Over 200 Participants Gather at 12th Annual Csipke Folk Dance Camp

With 220 participants, 55 kids, and an overwhelmingly positive feedback, the Csipke Ensemble held its 12th Folk Dance and Folk Music Camp. During the 12-year-long history of the Csipke Folk Dance and Folk Music Camp, the attendance has more than doubled.

For the past three consecutive years, HIF grants helped make it possible for the Csipke Ensemble to reach hundreds of people. Attendees of this annual camp were Hungarian, American-Hungarian, and those with no Hungarian roots at all but whom have a love of the culture. They had a choice of registering as a participant and attending lessons or as a non-participant and enjoying the atmosphere and folk dance events in the evening.

The camp attendance has stayed steady at approximately 200 campers, but the number of people attending the final night Gala show has been continuously growing. Out of the 200 campers, 55 were children aged from 3 to 13. Many of the older kids have now graduated on into the adult program and made a seamless transition.

The camp was able to bring reputable and accomplished musicians from Hungary like the Zagyva Banda and guest musicians Fazakas Levente and Margetán Máté. The guest musicians are trained and experienced music teachers, who were amazingly successful in working with the kids.

Fazekas Ottó recalls what a phenomenal job Busai Norbert and Busai Zsuzsanna did at teaching the adult campers. They are currently teachers at Vigano Institute of Folk Arts in Jászberény, Hungary, however, they also teach at many folk dance camps in Hungary, Transylvania, Canada, Slovakia, and Ukraine. They are experts of kalocsai and györgyfalvi – the dance styles taught at this year’s Csipke Camp.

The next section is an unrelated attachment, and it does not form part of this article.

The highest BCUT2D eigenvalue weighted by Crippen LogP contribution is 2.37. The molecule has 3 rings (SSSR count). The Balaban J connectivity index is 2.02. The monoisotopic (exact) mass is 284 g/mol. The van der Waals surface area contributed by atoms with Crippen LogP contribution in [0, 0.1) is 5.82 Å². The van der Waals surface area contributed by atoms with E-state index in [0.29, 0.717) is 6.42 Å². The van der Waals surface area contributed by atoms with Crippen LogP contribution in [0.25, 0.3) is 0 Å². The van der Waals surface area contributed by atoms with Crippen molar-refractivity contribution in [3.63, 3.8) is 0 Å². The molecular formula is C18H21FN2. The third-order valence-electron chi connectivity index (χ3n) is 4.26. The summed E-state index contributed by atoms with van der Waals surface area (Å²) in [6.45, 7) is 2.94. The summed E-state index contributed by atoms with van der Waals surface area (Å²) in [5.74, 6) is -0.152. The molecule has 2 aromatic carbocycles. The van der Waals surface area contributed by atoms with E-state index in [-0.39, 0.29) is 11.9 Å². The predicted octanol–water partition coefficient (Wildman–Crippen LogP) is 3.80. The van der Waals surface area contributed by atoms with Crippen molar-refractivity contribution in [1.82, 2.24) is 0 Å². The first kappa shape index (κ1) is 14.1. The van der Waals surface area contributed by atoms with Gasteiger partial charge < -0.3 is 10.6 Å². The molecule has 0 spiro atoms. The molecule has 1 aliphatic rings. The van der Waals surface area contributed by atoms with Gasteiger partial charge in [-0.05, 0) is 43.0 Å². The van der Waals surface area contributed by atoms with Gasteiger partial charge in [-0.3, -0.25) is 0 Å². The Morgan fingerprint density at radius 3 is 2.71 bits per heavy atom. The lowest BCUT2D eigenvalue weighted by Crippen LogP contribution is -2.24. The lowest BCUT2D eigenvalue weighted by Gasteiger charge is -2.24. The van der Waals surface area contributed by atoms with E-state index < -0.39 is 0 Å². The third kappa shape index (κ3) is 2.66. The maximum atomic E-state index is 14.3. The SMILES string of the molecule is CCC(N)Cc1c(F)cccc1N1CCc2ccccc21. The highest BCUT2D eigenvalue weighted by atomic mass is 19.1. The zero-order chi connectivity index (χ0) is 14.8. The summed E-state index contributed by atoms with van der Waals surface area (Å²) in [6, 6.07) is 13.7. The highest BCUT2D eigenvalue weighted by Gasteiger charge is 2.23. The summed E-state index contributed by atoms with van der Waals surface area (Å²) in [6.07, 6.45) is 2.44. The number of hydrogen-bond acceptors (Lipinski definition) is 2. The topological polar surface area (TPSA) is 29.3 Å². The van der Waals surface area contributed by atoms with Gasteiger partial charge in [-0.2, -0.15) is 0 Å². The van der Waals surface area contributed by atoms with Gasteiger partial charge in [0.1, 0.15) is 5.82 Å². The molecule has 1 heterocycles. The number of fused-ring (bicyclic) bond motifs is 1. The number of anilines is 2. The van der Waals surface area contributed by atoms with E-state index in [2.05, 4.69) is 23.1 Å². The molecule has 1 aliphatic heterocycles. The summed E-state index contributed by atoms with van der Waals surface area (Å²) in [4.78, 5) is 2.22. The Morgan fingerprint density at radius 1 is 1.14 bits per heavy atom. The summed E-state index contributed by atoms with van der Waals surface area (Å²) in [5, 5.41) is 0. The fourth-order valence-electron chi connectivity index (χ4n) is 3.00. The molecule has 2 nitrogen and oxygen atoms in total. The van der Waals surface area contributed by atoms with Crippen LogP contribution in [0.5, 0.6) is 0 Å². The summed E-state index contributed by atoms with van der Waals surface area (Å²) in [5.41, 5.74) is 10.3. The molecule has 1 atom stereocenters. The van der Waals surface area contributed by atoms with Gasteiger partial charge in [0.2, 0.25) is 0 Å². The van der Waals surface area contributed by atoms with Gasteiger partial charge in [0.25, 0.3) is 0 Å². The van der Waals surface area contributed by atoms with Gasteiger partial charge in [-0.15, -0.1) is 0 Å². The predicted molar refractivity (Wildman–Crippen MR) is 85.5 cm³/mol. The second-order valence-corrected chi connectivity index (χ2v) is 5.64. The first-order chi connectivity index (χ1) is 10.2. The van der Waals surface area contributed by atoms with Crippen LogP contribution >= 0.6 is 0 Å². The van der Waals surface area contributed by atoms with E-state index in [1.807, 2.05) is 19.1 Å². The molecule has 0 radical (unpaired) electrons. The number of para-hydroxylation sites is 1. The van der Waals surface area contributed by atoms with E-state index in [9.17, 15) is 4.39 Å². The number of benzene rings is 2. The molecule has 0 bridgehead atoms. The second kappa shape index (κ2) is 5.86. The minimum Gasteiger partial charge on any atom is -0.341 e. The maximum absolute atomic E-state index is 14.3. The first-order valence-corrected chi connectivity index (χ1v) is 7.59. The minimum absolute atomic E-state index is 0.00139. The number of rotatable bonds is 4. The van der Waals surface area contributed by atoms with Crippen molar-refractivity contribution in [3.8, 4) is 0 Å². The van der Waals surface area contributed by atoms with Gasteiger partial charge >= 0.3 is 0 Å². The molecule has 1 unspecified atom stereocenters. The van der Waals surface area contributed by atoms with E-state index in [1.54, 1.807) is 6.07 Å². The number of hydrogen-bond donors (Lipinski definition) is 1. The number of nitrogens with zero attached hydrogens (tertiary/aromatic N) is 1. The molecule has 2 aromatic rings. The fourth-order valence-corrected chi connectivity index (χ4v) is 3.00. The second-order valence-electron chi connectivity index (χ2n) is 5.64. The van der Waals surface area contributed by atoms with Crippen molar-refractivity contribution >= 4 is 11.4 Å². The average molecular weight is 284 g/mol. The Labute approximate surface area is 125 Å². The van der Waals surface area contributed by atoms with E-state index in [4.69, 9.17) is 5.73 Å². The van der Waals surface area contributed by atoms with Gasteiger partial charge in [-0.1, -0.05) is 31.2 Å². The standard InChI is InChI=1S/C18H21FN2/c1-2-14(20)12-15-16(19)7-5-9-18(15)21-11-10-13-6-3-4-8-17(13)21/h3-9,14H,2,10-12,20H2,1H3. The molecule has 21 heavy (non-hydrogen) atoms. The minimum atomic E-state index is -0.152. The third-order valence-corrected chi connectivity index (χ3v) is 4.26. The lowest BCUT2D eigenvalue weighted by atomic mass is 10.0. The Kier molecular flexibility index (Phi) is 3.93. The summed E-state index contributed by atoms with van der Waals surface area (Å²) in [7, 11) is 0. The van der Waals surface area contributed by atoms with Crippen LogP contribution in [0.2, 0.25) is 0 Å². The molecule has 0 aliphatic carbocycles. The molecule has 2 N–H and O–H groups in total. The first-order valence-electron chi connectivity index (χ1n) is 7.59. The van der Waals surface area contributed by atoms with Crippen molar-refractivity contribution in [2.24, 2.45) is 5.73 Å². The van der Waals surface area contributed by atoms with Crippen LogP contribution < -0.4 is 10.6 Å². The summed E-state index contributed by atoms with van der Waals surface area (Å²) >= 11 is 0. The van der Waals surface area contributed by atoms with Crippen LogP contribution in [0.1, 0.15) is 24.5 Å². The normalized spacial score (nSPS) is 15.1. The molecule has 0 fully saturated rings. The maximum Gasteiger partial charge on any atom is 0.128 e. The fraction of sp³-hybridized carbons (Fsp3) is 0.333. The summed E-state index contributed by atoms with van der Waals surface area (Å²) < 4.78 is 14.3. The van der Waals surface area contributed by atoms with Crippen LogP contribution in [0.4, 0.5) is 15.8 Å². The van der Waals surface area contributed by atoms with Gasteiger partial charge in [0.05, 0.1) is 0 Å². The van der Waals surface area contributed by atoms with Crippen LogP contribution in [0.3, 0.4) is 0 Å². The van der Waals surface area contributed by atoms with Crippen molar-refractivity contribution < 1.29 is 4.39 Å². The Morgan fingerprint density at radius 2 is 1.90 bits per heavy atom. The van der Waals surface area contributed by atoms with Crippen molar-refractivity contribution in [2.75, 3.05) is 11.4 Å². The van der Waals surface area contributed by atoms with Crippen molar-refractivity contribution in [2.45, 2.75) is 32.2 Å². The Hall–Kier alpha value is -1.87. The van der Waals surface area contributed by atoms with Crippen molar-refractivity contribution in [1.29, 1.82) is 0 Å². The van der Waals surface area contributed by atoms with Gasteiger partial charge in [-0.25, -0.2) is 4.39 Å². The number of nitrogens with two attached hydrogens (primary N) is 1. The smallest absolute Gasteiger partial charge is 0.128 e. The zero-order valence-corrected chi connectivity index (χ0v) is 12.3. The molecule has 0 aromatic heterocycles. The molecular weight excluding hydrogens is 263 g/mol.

Fundák Kristóf and Fundák-Kaszai Lili, adult teachers at the previous camp, were asked to teach the camp’s children program this year. They are the artistic directors of the Angyalföldi Vadrózsa Dance Ensemble in Budapest, Hungary, while they also create choreographies for other dance groups as well. The material they chose to teach the children this year was magyarföldi, from which they developed dance skills as well as created a choreography.

Organizer Fazekas Ottó is looking forward to expanding the camp, while staying devoted to the essential folk values:

“We will definitely continue with organizing the camp every year and each year we bring something original to the camp because the musicians, dancers and instructors are the best in the industry and they truly represent the traditional folk culture. We would like to find a better venue for the event, but the search is still on.”

The Ensemble received resounding applause and congratulations from the campers, who were there all week, and the attendees, who came from local areas as well as from further areas in Michigan and some from the surrounding states as well, at the completion of the camp’s Gala show on Friday, June 29.

The Gala show displayed the music and dances that have been taught all week, which gives opportunity to the music students to play what they have learned during the week and to the dance teachers to perform the dance material that was practiced while in full folk costume.